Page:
How Much Car Insurance Do You Really Need?
Choosing the right amount of auto insurance can be tricky. While your condition probably requires coverage, you may be wondering if this is enough or if you should buy more.
There is no quick and easy answer. Although you are required to obtain the minimum amount of auto insurance required to drive in your state, the amount you purchase beyond that will depend on your own financial situation.
Protect your wallet with sufficient liability coverage
The main component of auto insurance – Liability coverage – don’t pay you if you crash. Instead, it pays for the injuries, deaths, and property damage you cause, up to your policy limits. Liability limits are often listed in a format such as “25/50/15” which means your insurer will pay $ 25,000 per person and $ 50,000 per wreck for injuries you are responsible for and up to 15 $ 000 for the property damage you cause.
In states where it is needed, the minimum personal injury limits can be as low as $ 15,000, but a bad wreck can easily result in higher medical bills than that. The average cost of an accident resulting in non-disabling injuries was over $ 28,000 in 2019, according to the National Safety Council. And if you’re sued with insufficient liability coverage, you’ll pay the rest out of your pocket.
So how do you know you’ve bought enough? TJ Roberts, owner of a Farm Bureau insurance agency in Mission, Kansas, recommends that you consider your net worth and how much you drive when determining the liability limits for your auto policy. Roberts emphasizes that the most important thing about auto insurance is to have the appropriate coverage limits for your financial situation.
To determine your net worth, add up all of your assets, including investment and retirement accounts, and subtract any debt you owe. Then make sure you have sufficient personal injury liability coverage to cover that amount.
If your liability limits are maximized but you want more extensive coverage, you can purchase additional coverage with a umbrella insurance Politics. These policies add additional liability coverage for your car and home, often in $ 1 million increments.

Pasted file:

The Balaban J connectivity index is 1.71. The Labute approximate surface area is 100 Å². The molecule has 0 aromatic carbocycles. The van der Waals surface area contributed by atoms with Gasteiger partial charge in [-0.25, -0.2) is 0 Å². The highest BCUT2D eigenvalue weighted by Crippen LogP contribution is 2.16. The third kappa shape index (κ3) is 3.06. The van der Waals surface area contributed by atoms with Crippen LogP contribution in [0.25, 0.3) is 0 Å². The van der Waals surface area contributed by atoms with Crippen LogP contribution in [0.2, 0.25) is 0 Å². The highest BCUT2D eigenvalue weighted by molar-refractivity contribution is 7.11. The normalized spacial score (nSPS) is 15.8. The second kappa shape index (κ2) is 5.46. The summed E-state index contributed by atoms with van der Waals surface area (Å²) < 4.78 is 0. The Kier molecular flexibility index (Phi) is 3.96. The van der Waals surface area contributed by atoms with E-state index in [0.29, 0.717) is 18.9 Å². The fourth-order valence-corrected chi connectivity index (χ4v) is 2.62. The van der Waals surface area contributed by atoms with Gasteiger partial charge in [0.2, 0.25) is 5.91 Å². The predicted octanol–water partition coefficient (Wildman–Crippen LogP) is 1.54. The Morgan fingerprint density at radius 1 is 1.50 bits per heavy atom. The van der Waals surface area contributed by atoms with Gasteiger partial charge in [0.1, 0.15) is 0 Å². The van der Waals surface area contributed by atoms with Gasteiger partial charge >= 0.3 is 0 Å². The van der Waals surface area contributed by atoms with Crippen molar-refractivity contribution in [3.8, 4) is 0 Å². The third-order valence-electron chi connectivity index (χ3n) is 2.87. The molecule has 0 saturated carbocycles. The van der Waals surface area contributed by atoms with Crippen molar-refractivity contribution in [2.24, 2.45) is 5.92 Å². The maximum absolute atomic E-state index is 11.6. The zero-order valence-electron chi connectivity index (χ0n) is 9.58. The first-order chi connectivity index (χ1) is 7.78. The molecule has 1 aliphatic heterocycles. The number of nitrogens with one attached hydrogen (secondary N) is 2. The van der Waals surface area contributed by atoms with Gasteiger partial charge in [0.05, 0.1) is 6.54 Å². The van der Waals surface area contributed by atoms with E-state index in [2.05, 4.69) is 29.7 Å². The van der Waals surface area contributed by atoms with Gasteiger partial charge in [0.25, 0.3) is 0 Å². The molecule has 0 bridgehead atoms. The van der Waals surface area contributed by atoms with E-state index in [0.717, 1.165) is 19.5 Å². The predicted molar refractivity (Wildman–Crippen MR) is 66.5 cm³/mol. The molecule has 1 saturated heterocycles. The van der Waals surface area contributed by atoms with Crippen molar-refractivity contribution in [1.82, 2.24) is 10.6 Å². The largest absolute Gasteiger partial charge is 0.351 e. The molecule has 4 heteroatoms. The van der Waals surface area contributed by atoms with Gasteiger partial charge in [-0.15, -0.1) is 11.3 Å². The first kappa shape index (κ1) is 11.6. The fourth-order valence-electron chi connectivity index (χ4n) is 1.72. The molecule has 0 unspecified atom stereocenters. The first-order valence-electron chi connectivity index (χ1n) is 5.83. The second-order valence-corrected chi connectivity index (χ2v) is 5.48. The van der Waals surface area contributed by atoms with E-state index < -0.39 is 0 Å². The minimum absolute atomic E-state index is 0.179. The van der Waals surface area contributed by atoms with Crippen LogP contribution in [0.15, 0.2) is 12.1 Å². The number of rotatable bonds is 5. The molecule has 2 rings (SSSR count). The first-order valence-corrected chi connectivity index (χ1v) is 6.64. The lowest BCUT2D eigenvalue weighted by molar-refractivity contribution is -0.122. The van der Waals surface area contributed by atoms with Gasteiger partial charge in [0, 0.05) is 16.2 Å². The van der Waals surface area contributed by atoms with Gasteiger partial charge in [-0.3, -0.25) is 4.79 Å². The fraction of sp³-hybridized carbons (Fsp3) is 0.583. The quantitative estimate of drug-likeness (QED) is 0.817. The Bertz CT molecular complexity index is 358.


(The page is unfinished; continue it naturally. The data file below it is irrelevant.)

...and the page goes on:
If you don’t have any assets to protect besides your car, you’re probably okay with purchasing minimum liability coverage.
Choose full coverage based on the deductible you can afford
Usually referred to as “full coverage” when added to a liability policy, collision and comprehensive coverage pay for damage to your own vehicle, regardless of the fault. Collision coverage pays when your car collides with another. Comprehensive coverage covers damage to your car caused by situations beyond your control, such as vandalism, theft or a collision with deer.
Both are optional, unless you are leasing or financing a car. If you drive an expensive vehicle that would be difficult to replace, comprehensive coverage could give you some peace of mind after an accident. If your car has low dollar value or you’re willing to pay for a replacement, you’re probably better off skipping the full check and collision.
If you buy collision insurance and full coverage, pay attention to the deductible – how much you pay out of pocket before your insurance pays for a claim. Collisions and full deductibles tend to range from $ 250 to $ 1,000; choose an amount you could afford to pay off in no time.
Coverage for uninsured motorists is recommended
About 1 in 8 drivers on the road do not have auto insurance, according to 2019 data from the Insurance Research Council. If you get hit by any of these, you might be out of luck unless you have uninsured auto coverage – or underinsured auto coverage in case the person whose car hits yours. would not have sufficient liability insurance. They are often sold together, in limited quantities such as liability coverage.
Although many states do not require it, Roberts still recommends adding it to your policy. “Why would you insure other people’s business and not your own?” he asks.
If you’re wondering how much to add to your policy, keep it simple. Match the limits you selected for personal injury and property damage.
Some types of optional coverage may be worth it
Insurers offer a variety of other useful types of coverage:
- Glass cover pays to repair car windows if damaged, a handy cover to have if rocks on the road hit your windshield.
- Medical payment coverage will pay for your injuries or those of your passengers after an accident and can be useful for covering health insurance deductibles.
- Roadside assistance for if you need a tow or a quick start, although some companies may charge you for services in addition to the regular premium.
Whichever type of coverage you choose, Roberts advises you to prepare for possible scenarios that might arise down the road when purchasing insurance. “You don’t want to wonder what cover you have when it’s too late.”
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Ben Moore writes for NerdWallet. Email: [email protected]
The article How Much Car Insurance Do You Really Need? originally appeared on NerdWallet.